2 t= 1for s not known2 n1n  12 Sample variance: s Population st. dev.: = n! 1n  r2! ISBN13: 9780321570802 ISBN10: 0321570804 Standard Deviation: Alternative case when S1 and S2 are not known, but it is assumed that S1 = S2: Pool variances and use test statistic t= 1x1  x22  1m1  m22 Explained Variation: r 2 is the proportion of the variation in y that is explained by the linear association between x and y. Hypothesis test 1. Using r as test statistic: If ƒ r ƒ 7 critical value (from table), then there is sufficient evidence to support a claim of linear correlation. If ƒ r ƒ … critical value, there is not sufficient evidence to support a claim of linear correlation. 2. Using t as test statistic: r t= with df = n  2 1  r2 An  2 90000 C 6s6 C x2 L where df = n  1 One Standard Dev. or Variance: Requires simple random sample and normally distributed population. Test statistic: x =
2 s= g 1 x  m2 2 C
2 N Permutations when some items are identical to others: n! n1!n2! Á nk! Combinations (order doesn’t count) of r items selected from n different items: n! nCr = 1n  r2!r! Procedure
1. Identify original claim, then state null hypothesis (with equality) and alternative hypothesis (without equality). 2. Select significance level a. 3. Evaluate test statistic. 4. Proceed with traditional method or Pvalue method: An + n 1 2
where s2 = p 1n1  12s2 + 1n2  12s2 1 2 1n1  12 + 1n2  12 s2 p s2 p 1n  12s2 s2 Population variance: s Distribution: Explore using frequency distribution, histogram, dotplot, stemplot, boxplot. Outlier: Value far away from almost all other values. Time: Consider effects of changes in data over time. (Use timeseries graphs, control charts.) 9 780321 570802 where df = n  1 and df = n1 + n2  2 1 2 3 QXP6326677.qxp 12/10/08 3:57 PM Page 1 Triola Statistics Series Review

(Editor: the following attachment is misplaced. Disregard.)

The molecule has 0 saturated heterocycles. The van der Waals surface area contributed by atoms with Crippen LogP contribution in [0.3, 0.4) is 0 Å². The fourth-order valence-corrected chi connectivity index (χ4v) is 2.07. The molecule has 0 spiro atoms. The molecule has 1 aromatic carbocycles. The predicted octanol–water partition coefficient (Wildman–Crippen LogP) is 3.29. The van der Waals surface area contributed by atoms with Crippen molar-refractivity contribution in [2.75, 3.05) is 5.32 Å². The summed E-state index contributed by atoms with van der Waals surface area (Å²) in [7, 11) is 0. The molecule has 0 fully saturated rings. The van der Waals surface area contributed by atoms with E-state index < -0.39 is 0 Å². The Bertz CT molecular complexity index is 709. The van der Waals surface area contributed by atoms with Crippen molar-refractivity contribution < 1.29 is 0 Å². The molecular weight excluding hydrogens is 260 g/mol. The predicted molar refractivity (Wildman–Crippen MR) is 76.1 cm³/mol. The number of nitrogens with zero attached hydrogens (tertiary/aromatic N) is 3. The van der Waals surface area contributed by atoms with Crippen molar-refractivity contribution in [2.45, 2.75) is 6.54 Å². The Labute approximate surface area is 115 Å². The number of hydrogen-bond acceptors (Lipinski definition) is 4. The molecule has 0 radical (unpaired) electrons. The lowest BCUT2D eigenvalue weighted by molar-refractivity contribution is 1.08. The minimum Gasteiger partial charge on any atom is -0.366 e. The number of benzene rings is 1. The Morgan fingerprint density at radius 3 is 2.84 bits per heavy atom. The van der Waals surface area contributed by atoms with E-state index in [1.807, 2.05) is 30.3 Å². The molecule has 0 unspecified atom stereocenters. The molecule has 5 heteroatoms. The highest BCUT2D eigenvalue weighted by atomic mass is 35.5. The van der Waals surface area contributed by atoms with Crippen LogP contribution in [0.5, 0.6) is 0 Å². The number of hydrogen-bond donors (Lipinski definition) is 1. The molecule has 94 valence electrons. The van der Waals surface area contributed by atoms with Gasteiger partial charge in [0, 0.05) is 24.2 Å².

Basic Terms
Statistics: Methods for planning experiments, obtaining data, organizing, summarizing, analyzing, interpreting, and drawing conclusions based on data. Population: Collection of all elements to be studied. Census: Data from every member of a population. Sample: Subcollection of members from a population. Parameter: Numerical measurement of characteristic of a population. Statistic: Numerical measurement of characteristic of a sample. Random Sample: Every member of population has same chance of being selected. Simple Random Sample: Every sample of same size n has the same chance of being selected. Normal Distribution